The City of Cape Town plans to spend more than R3m as part of the neighbourhood watch (NHW) support programme.
A statement reads that funding has seen more than 25 000 individuals trained since its launch in 2008. “The programme aims to help establish, train and accredit neighbourhood watches, in association with the Western Cape Department of Community Safety. Since 2008, a total of 209 organisations have been successfully accredited and more than 25 000 neighbourhood watch members have undergone training in the broken windows theory and other community policing principles.”
The City’s Mayco member for safety and security, JP Smith, said they have seen good results through this programme.
“It’s been more than a decade since efforts got underway to strengthen community policing structures and we’ve seen good results.
“The City and province continue to plough resources into the programme, because we recognise the value in it, but also the opportunities for dedicated watch members; some of whom have been drafted into our facilities protection initiative as well as our Law Enforcement Auxiliary service.
“In the current financial year, the City has issued a range of equipment to NHWs, courtesy of ward allocation funding totalling R2 689 million.
“This included the distribution of dash cameras, body cameras, reflective jackets and vests, rechargeable flashlights, headlamps, spotlights, floodlights, first aid kits, fire extinguishers, backpacks, hand radios and accessories. The hand radios are linked to base stations installed in strategic locations across the city. These are linked to the Traffic Management Centre control room in Goodwood for response to emergency requests.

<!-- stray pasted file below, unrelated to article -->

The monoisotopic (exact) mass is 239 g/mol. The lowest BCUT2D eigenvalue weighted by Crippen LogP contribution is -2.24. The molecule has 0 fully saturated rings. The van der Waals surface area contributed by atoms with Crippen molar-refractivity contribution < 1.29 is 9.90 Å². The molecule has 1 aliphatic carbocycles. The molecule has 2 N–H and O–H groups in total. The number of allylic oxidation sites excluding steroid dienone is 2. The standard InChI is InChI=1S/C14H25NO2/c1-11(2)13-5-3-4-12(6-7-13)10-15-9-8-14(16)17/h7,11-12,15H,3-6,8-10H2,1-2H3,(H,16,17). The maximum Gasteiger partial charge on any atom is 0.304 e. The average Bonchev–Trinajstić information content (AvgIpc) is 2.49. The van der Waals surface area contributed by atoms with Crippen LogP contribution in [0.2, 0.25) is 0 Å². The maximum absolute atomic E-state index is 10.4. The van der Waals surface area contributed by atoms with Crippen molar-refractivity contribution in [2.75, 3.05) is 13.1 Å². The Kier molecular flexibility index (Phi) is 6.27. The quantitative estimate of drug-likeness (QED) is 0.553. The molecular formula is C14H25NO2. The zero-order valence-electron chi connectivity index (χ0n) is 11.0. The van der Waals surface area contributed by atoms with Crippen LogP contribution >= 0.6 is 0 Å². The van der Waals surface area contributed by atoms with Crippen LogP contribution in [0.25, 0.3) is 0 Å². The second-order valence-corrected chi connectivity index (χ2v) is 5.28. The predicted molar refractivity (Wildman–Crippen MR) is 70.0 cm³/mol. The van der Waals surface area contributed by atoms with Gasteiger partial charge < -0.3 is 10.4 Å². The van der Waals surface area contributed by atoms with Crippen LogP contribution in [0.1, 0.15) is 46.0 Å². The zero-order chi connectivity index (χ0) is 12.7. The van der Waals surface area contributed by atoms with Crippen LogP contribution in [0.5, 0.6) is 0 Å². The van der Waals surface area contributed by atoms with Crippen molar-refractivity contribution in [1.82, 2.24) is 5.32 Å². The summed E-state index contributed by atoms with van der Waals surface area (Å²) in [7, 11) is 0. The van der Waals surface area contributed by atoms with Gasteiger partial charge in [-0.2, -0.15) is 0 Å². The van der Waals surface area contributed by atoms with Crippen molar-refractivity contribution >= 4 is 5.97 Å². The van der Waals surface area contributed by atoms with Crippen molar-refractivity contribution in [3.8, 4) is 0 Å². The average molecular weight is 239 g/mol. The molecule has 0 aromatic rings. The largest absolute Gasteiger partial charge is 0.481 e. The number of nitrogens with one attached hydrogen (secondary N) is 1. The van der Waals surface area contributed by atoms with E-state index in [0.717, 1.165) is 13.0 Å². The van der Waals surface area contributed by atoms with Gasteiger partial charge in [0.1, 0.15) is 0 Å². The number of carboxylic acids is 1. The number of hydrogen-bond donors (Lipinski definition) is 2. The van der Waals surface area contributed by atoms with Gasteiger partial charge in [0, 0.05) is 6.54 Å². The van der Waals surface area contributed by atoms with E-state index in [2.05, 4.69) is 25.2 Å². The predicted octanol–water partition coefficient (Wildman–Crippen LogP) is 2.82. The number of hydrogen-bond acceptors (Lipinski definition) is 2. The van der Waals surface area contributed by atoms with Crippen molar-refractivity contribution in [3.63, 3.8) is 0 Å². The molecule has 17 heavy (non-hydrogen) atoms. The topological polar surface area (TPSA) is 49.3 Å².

“In addition, 13 dedicated neighbourhood members have been trained to receive, monitor and respond to logged requests using a range of instant messaging platforms.”
Smith said the Safety and Security Directorate is also increasing its own capacity to boost the growing the programme. “In this financial year, just over R1,4m has been dedicated to the recruitment of four community safety liaison officers and a finance officer. The City’s Safety and Security Directorate entered into a memorandum of understanding with the Western Cape Department of Community Safety in 2018, which is guided by the Community Safety legislation, around a code of conduct for neighbourhood watches and their structure, including applying for accreditation with the provincial government.”
Smith said while NHWs are not obliged to apply for accreditation, doing so enables them to benefit from the support and training provided by government.
“Any undertaking is more effective when you have everyone pulling in the same direction, and community safety is no different.
“The Neighbourhood Watch sector can only benefit from accreditation, training and support which helps to create a uniform approach to crime fighting and strengthens the efforts of the volunteers who are working very hard to make their streets safer.”
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